Despite the wealth of data supporting the mental and physical benefits of meditation, I encounter a great number of patients who find it difficult to incorporate it into their wellness plan.
Some of the top reported reasons are below:
“I’m not good at it”
Let’s face it, most people avoid things they aren’t good at but sometimes our expectations of ourselves are the issue. It is called the practice of meditation because it actually requires practice to see improvement.
Most of us aren’t able to start off with longer meditations right out the gate and attempting to do so can typically lead to a lot of frustration.
To avoid that, I recommend that you begin with one or two-minute meditations and slowly build up as tolerated.
Mastering shorter durations can build confidence and increase your comfort levels, allowing you to work your way up to longer sessions with ease.
“I can’t stop my mind from wandering”
Being busy is a way of life for most of us. Our to-do lists are long, and we are constantly pulled between our work lives and personal lives, so sometimes it is hard to shut that off during meditation.
The good news is it is okay that your mind may wander at times and many people experience that, especially in the beginning.
If you do find your mind wandering, don’t let it go very far. When you catch yourself thinking too much, find an anchoring word or activity that will bring the focus back to meditation.
Choose your anchoring word. I recommend calm or simply focus as the word. When you find your thoughts going, focus on the word by visualizing it in your head in detail.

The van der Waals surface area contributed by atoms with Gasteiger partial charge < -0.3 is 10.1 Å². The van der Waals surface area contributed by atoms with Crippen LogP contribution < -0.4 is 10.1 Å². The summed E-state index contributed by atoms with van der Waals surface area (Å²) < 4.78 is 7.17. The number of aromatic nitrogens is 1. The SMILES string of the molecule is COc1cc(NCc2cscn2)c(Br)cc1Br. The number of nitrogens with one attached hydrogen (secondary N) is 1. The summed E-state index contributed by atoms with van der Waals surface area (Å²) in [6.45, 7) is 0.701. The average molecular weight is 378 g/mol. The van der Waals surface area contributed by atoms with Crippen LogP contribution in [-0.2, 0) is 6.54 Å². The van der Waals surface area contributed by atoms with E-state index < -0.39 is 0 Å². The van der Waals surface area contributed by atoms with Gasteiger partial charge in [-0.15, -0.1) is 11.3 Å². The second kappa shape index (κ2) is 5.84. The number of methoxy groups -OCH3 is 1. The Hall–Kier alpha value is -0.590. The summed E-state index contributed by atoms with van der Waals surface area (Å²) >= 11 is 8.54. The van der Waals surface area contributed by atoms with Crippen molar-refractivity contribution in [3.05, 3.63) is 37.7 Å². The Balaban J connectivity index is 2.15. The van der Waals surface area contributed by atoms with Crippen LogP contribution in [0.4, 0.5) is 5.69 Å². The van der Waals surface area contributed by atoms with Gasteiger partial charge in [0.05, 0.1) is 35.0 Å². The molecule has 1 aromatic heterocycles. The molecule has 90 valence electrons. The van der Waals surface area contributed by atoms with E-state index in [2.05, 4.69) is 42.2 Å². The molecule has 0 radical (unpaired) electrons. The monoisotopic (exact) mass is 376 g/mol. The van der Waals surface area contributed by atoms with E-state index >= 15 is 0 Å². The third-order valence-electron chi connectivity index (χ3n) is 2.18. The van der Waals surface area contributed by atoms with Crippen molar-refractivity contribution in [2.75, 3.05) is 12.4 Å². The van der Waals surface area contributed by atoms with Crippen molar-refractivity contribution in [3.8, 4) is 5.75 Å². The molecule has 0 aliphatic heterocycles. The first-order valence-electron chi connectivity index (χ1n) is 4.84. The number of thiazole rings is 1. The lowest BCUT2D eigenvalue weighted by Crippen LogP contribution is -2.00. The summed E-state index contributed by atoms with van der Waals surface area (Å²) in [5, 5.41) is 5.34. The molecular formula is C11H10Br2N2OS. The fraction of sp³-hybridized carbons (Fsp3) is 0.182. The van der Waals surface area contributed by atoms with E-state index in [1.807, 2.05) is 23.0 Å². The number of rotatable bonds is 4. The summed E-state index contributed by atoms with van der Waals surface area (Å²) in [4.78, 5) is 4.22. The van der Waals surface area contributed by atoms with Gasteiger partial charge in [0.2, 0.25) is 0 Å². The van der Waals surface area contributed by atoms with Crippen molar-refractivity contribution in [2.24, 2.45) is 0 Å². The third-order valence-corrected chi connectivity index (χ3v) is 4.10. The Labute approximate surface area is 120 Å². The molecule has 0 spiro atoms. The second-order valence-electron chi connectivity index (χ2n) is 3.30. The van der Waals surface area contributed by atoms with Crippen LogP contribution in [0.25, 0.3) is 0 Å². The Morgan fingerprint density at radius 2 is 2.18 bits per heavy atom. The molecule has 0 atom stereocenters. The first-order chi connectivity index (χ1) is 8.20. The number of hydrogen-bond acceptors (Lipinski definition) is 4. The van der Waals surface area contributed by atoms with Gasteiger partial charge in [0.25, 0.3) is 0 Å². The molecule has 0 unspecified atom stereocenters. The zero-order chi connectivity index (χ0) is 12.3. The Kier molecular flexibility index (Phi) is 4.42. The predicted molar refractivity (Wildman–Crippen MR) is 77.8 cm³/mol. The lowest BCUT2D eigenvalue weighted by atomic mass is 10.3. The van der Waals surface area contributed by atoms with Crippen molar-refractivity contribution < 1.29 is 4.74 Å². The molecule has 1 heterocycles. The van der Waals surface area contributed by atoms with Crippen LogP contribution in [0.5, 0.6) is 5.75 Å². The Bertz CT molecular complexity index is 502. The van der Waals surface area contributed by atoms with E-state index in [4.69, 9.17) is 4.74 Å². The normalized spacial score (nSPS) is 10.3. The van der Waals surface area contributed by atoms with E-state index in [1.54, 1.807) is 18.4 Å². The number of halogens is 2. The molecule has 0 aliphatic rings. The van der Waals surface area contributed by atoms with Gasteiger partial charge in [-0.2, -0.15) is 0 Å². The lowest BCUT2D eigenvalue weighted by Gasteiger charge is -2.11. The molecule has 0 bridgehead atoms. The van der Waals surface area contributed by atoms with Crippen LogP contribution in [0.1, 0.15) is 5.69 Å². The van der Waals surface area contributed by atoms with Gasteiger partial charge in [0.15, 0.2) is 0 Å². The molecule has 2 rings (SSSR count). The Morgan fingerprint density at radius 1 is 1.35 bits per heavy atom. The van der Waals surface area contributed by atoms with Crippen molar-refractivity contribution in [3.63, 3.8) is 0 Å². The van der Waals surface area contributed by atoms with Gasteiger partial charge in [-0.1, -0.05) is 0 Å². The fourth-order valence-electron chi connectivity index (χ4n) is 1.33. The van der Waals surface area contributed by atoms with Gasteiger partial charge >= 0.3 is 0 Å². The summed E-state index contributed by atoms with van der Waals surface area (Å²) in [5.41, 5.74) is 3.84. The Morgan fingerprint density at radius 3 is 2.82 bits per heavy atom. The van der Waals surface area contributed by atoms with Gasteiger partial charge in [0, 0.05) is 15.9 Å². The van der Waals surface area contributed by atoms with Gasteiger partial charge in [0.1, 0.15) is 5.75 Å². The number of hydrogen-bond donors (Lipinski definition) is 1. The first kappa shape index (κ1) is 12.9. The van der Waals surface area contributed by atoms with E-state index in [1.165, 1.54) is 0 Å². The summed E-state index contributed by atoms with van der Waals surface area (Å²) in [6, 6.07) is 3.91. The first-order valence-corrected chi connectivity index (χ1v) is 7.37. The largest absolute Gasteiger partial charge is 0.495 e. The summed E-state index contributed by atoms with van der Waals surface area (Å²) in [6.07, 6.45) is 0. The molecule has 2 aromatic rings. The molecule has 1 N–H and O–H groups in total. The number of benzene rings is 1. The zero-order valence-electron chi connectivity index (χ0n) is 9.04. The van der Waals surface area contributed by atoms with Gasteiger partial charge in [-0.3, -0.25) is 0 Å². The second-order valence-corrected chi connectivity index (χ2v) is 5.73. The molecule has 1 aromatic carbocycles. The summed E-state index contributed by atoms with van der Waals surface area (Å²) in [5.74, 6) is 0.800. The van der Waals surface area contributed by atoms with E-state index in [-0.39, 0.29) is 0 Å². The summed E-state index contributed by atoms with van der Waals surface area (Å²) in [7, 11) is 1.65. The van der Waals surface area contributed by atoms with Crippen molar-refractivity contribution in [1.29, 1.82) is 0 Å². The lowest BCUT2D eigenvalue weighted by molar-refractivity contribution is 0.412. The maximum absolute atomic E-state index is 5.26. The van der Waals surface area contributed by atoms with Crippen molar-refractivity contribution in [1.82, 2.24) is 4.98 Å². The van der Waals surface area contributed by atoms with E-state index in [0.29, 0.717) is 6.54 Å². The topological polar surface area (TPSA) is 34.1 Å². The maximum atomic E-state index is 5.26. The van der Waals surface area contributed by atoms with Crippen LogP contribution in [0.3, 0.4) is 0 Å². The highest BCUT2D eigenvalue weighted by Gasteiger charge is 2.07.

Think of the color of the word, font, size, etc and allow that to take you back to your practice. Another technique is an anchoring activity such as focusing on your breathing.
In this case, when your mind wanders you bring your attention back to your breathing with focus on the breath and its travels from inhale to exhale. Repeat this for as many breaths as necessary until the thoughts are quieter.
“I don’t identify with the voices on the apps”
The great majority of meditation apps are lacking Black voices and for many of us, this leads to difficulty engaging.
Even though we are lacking representation in this space, there have been advances in the past year with more options if you are looking for Black voices.
- Liberate app – Liberate is a subscription-based meditation app with meditation practices and talks with the Black community in mind and by Black people
- Black Zen – Black Zen provides an inexpensive meditation guide with a calendar and progress tracker
- Exhale app – Exhale is designed for Black, Indigenous, Women of Color. This app
Regardless of your issue with meditation, learning to overcome those barriers can improve your overall mental and physical health.